Alarming increase in child marriage in Syria. Early marriage spikes due to COVID

Child marriage has soared in Syria since conflict began 10 years ago, a new World Vision report has revealed.

The report, Stolen Future: War and Child Marriage in Northwest Syria found that:

  • Child marriage has become more common since the conflict in Syria began, according to almost 100 per cent of girls and 94 per cent of boys surveyed
  • More than half of women and girls surveyed said that the fear of sexual exploitation, abuse and kidnapping drove forced early marriage
  • 70 per cent of girls and women said that child brides were at increased risk of domestic violence
  • Increased use of social media was identified by males as a leading driver of child marriage for girls to protect family honour

Although rates of child marriage were recorded in Syria before conflict began 10 years ago, the practice has significantly increased, driven by conflict, displacement, poverty, and social and cultural pressures.

In northwest Syria, an estimated 2.8 million people are in need, out of a total population of four million. Children are being exposed to a number of threats, including forced marriage, as households are driven to new depths of desperation.

“Child protection is a major concern inside Syria. As conflict continues, vulnerabilities of children, particularly girls, grows exponentially. This is a stain on our collective moral obligation to uphold the rights of these children.

“The impact of COVID-19 is already pushing displaced people living in extreme poverty to new depths of destitution, and we could see child marriage figures increase even further” said report co-author Nadine Haddad, World Vision Australia’s Senior Policy Advisor on Conflict and Fragility.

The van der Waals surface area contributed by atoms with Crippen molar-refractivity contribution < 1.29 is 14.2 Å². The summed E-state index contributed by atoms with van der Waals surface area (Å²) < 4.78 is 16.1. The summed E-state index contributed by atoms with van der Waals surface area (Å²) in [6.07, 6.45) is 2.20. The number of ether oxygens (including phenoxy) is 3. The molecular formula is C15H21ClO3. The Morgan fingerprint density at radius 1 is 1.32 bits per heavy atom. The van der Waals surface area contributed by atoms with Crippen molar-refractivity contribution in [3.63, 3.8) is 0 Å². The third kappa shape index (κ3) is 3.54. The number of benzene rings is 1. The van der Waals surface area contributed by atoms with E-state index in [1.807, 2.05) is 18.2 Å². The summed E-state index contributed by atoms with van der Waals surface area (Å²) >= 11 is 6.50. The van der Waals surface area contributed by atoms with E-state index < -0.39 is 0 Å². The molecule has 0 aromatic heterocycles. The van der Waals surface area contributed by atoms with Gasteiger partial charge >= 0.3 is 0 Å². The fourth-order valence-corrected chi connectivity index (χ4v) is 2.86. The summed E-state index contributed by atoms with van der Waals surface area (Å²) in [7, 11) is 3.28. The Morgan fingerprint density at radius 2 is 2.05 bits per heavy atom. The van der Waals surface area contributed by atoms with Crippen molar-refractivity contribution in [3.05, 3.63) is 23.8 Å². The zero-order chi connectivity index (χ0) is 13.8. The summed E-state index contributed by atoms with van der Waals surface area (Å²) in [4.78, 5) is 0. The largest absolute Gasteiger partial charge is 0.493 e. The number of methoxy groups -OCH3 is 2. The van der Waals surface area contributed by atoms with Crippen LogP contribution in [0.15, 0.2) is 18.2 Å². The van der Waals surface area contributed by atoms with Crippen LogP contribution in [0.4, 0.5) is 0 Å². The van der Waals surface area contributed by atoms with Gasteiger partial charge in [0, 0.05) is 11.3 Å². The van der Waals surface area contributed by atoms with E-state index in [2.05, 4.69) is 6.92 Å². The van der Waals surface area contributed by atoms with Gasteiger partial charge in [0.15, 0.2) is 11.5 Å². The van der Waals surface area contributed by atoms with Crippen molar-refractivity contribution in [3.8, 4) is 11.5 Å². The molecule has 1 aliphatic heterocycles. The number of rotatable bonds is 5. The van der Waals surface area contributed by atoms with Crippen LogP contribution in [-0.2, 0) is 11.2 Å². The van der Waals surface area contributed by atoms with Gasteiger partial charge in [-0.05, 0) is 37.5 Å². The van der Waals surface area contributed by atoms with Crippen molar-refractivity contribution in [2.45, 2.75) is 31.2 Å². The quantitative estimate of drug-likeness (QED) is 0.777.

The Syria report confirms the findings of a World Vision report in May which found that the economic impact of COVID-19 would lead to sharp increases in child marriage, child labour and abuse.

The Aftershocks 2 report predicted that up to 13 million extra child marriages would occur over the next 10 years due to the COVID crisis, with at least four million more girls married off over the next two years, as family livelihoods evaporate and economic crises ensue. That was on top of the 150 million child marriages already expected to occur in that 10-year period.

The Syrian report also found that increased social media use is also causing parents to choose child marriage over the perceived threat to family honour that this modern phenomenon creates.

“Social media is recognised as a key coping mechanism tool to help displaced communities escape their reality. However, some parents feel that it also creates a situation where they have limited ability to monitor their children’s interactions with the opposite sex. As a result, child marriage is viewed as preferable to the impact a loss of family honour could have.” Ms Haddad said.

Parents however, are largely driven by the instinct to protect their children and ensure they are provided for when choosing to place them in child marriage.

“Many respondents stated that fear or exploitation and abuse, as well as the desire to ensure economic security were key drivers of child marriage. However, the reality is that child marriage offers little protection from abuse and is accompanied by significant physical and psychological harm, mental health challenges, increased domestic violence, early withdrawal from education and multidimensional poverty” Ms Haddad said.

World Leaders are meeting virtually next week for the Fourth Brussels Conference on the Future of Syria where they hope to work towards a lasting nation-wide ceasefire and pledge much needed resources to respond to the crisis.

“If global leaders are serious about the future of Syria, they cannot ignore the issues facing millions of the country’s children. They have the power and resources to alleviate suffering, and must use this conference to show solidarity with the most affected girls and boys,” Ms Haddad said.

“Child marriage is not an inevitability of conflict. It is driven by desperation and vulnerability, and enabled by a collective failure to prioritise and strengthen child protection systems. We hope that the Brussels Conference will mark the beginning of the end of this failure and will finally bring change for vulnerable Syrian children.”

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